This one (on bottom) shows the "High Response Big Valve Spec" with the combustion chamber machined to "full squish", intake valves the NAPREC forged big valves at 34.8mm, exhaust valves the NAPREC forged big valves 1.00mm wider than OEM at 31.00mm, and normal seat rings. 

Bottom one here shows the "High Response Intake Drag Valve Spec" which differs from the "High Response Big Valve Spec" by having the combustion chamber machined to "Hemi Circle shape" and the intake valve is a NAPREC Drag spec forged big valve at a massive diameter of 36.00mm, 1.50mm wider than OEM!

Finally, this one on the bottom - sorry for the poor quality photo - shows the Drag Kit Machining, which adds to the High Response Intake Drag Valve Spec by incorporating a full circle machined combustion chamber, exhaust side NAPREC Drag Spec Forged Big Valve with a diameter of 1.50mm wider than OEM at 31.5mm, large diameter seat rings - beryllium ones shown here.

I guess the bigger valves make sense, but I was most curious about the different shaped combustion chambers.  Check out this NAPREC webpage for details.  Interesting that the OEM combustion chamber has a volume of 65cc, Full Squish is 69.5cc, Hemi circle is 70.3cc, and Full Circle is 71cc.  
From top to bottom - Full Circle, Hemi Circle, and Full Squish.

So even though the Full Squish looks pretty OEM, it actually provides the biggest step up in volume, with Hemi and Full Circles only being with 1.5cc of the Full Squish.  And yes I asked and my Mine's engine should have the Full Squish (and yes it seems that way in checking this old blog post).

Anyway, it was nice to learn something somewhat mechanical - and yes basic - but hey some of these things you have to get up close and personal to really appreciate the precision that is required to produce super smooth and responsive engines.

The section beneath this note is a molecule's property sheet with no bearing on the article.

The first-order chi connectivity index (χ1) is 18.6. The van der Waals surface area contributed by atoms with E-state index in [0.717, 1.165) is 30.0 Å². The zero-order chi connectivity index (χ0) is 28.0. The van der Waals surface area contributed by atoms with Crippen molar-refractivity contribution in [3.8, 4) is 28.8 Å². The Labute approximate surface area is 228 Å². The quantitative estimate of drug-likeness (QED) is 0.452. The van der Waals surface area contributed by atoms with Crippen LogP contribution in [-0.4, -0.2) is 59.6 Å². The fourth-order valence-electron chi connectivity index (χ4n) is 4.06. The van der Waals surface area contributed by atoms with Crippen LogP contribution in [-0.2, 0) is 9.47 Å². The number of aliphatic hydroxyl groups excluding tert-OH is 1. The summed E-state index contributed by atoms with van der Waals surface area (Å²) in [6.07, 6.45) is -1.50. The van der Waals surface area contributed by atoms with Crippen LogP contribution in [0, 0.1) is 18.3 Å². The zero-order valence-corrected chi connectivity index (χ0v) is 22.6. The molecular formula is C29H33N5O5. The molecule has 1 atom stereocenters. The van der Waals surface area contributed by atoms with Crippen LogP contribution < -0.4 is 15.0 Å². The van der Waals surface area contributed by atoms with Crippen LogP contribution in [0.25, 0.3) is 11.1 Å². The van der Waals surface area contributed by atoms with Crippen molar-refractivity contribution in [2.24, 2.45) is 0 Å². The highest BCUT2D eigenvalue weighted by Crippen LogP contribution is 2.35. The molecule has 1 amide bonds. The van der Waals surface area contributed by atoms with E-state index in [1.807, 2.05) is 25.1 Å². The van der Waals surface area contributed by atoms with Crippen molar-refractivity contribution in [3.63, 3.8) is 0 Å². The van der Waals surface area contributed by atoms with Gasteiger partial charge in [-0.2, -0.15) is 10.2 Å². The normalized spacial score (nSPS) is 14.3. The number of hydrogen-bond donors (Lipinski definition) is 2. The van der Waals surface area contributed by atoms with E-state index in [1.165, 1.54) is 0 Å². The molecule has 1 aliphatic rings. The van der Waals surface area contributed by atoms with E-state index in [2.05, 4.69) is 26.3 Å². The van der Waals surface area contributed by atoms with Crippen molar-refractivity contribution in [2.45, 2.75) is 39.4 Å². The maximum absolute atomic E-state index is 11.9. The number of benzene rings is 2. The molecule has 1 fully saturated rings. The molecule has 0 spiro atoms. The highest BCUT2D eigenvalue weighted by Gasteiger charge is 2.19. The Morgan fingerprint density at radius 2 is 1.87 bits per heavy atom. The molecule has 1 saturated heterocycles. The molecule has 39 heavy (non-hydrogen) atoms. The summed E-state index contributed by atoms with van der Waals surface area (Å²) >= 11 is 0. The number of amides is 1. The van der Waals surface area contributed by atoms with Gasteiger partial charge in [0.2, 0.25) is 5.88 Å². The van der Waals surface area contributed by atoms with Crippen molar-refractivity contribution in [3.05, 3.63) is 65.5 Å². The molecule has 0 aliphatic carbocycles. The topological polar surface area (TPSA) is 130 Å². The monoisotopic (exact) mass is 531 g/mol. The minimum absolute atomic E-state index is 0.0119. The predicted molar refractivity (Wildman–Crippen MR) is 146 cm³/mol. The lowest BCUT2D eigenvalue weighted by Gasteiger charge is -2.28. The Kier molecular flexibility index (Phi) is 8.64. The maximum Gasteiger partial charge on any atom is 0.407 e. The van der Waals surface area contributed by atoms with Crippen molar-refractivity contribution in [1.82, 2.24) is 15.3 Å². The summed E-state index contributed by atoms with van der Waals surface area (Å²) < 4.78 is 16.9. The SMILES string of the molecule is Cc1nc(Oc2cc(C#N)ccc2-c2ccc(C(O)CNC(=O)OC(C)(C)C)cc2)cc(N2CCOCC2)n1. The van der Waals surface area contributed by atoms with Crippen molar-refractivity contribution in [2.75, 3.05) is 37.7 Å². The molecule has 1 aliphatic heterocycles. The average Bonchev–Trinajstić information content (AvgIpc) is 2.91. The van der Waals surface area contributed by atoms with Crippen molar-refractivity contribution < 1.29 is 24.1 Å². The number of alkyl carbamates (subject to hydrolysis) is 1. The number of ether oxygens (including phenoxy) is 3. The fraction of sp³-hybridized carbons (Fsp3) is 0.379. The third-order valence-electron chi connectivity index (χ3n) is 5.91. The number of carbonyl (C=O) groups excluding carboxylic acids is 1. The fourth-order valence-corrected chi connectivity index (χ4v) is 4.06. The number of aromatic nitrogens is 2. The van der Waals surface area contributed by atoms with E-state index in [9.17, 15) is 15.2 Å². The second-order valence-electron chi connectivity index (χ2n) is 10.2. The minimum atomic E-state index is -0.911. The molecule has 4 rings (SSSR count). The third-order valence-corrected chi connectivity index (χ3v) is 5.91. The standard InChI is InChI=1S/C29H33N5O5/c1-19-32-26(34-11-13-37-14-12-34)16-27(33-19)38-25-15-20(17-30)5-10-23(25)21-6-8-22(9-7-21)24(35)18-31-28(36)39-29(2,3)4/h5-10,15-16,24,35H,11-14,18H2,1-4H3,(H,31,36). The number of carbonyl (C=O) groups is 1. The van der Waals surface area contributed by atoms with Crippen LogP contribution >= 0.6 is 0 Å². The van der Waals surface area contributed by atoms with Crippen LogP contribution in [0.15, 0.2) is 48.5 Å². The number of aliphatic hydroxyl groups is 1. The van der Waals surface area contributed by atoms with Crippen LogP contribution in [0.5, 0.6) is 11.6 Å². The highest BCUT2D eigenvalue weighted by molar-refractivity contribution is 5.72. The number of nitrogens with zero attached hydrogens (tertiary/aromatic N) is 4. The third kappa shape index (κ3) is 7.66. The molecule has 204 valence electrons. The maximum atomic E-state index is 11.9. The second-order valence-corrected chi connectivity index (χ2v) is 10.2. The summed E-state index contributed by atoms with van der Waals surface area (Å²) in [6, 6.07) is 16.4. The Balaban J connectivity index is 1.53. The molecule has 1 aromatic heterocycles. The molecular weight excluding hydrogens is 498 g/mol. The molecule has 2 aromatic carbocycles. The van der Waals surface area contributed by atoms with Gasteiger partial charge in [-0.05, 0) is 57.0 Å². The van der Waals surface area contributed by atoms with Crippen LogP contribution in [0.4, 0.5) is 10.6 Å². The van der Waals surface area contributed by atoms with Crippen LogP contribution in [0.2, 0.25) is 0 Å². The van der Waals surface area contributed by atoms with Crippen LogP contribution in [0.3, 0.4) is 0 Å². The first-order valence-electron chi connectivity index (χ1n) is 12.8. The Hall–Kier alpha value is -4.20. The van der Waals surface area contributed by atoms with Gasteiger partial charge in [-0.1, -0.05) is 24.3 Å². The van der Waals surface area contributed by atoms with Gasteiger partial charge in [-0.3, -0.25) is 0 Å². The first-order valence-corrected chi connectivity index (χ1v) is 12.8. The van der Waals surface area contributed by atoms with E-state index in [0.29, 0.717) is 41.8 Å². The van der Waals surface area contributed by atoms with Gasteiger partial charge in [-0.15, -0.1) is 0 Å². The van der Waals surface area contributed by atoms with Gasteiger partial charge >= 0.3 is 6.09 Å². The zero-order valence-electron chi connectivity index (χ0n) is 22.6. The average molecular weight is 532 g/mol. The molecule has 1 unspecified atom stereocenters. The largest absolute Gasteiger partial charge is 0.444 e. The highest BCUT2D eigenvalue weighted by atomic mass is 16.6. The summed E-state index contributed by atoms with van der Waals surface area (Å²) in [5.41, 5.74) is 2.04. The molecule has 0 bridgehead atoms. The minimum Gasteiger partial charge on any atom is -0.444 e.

In my next post, I am going to try to explain something very interesting I found... a possible future product which I am definitely interested in...


Monday, October 31, 2022

R's Meeting 2022 - Part 2 - Chronologically Taken Photos

So after running into Dino again where he was taking photos of the long line of cars trying get to customer parking, we walked back to my car so he could change out his camera lens.

On the way back, we ran into this car, on the end of the row of guest parking spots:


So what, just another Autech R33 GT-R, right? Well, this one is well known for being owned and cherished by legendary Nissan test driver Hiroyoshi Kato! Yep, a fellow R33 GT-R owner, and if you look closely he's outfitted his car with the carbon ceramic rotors from the Spec V R35 GT-R.  So if Nissan's best test driver prefers the R33... I mean if he's driven them all, his choice for his personal car I think really means something.


I guess he really likes the Bitburger beer?

Once back at my car Dino quickly changed lenses (and yes he was grateful for not having to haul his bag around with him, as he might have done if he had parked further away - you're welcome DCD!):